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Can sport help spark peace in South Sudan?

Estella Turukoyo
Deborah Alison danced in celebration after winning 200 South Sudanese Pounds in a six-kilometre race during a sports event to support peace in the capital Juba.
3.08.2015  |  Juba, South Sudan
Debora Alison after completing the run in Juba, July 11, 2015. (photo: The Niles |  Estella Turukoyo)
Debora Alison after completing the run in Juba, July 11, 2015. (photo: The Niles | Estella Turukoyo)

Even though Deborah Alison is happy about the prize, she said the experience is more than just winning races of this kind. Running is good. It helps you to be focused and disciplined,” she said.

Running is good. It helps you to be focused and disciplined.”
Deborah Alison

Deborah said workout sessions enabled her to meet many others she did not know before. The event’s organisers described the race as a milestone in bringing youths from different tribes of South Sudan together to embrace peaceful coexistence and tolerance.

Most participants said they took part because they want to show their solidarity towards peace in the conflict-riven country. Over 700 people competed in the ‘Peace Marathon’, including the Japanese Ambassador to South Sudan, Takeshi Akamatsu.

The Minister of Youth and Sports, Stephen Ladu Onesimo, reiterated Deborah’s words saying that sports such as the ‘Peace Marathon’ could help bring peace to a country that has seen more than 18 months of violent conflict.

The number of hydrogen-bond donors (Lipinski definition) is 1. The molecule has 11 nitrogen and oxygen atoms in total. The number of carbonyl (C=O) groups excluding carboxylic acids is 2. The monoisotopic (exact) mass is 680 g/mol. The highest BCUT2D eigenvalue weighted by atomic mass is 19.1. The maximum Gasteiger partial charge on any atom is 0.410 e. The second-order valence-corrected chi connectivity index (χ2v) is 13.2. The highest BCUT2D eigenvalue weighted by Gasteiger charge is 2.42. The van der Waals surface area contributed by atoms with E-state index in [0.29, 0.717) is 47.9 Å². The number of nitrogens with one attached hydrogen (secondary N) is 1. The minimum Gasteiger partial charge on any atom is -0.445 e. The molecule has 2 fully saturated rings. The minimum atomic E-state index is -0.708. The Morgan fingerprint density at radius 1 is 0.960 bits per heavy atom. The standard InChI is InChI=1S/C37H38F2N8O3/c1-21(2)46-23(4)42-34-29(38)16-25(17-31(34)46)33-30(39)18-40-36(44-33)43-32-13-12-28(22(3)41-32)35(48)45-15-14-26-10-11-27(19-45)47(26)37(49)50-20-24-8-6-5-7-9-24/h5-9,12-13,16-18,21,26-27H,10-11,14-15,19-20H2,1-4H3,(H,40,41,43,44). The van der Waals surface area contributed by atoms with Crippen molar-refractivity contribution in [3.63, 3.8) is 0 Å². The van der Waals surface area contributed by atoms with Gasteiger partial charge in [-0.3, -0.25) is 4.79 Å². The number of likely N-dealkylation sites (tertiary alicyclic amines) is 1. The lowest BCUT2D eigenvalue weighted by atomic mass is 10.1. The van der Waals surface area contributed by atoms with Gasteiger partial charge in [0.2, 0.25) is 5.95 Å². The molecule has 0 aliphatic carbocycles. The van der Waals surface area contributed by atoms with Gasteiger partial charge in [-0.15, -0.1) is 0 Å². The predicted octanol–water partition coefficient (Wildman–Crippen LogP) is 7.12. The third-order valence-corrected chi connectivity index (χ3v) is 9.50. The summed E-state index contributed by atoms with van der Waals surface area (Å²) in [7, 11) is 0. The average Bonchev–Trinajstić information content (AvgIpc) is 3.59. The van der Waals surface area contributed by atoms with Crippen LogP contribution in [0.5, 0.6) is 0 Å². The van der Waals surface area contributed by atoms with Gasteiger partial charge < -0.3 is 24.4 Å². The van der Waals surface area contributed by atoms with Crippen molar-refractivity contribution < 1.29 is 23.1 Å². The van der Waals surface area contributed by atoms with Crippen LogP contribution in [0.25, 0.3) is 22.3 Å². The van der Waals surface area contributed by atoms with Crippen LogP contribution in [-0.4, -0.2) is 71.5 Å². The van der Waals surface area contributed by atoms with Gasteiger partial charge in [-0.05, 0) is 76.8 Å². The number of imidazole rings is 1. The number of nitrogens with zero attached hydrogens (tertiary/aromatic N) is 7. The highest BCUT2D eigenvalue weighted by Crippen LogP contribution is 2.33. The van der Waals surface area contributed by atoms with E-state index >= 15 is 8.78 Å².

The ministry is now working hard to building a peaceful South Sudan through sports activities. If youth are engaged in helpful (sports) activities and develop talents, it discourages youth from involving in bad activities (meaning violence).”

The minister thinks a running copetition such as this, if organised across the country, would help his government to deal with widespread fighting.

The minister said the youth is their target, blaming South Sudanese violence on idle young people who often struggle to find employment.

If every young person gets involved in a sport of their own choice it might help reduce the intensity and frequency of violence, he said.

The UN estimates that people under 30 years old make up over 72 percent of the country’s entire population.

Gemtel, one of the country’s telecommunication providers, helped organise the running competition, which began and ended at the Dr. John Garang Mausoleum, in Juba on July 11, 2015.

Deborah thinks races such as ‘Peace Marathon’ would help unemployed people to be instruments of peace. If we stay idle, we can take up bad practices such as drinking alcohol,” she said.

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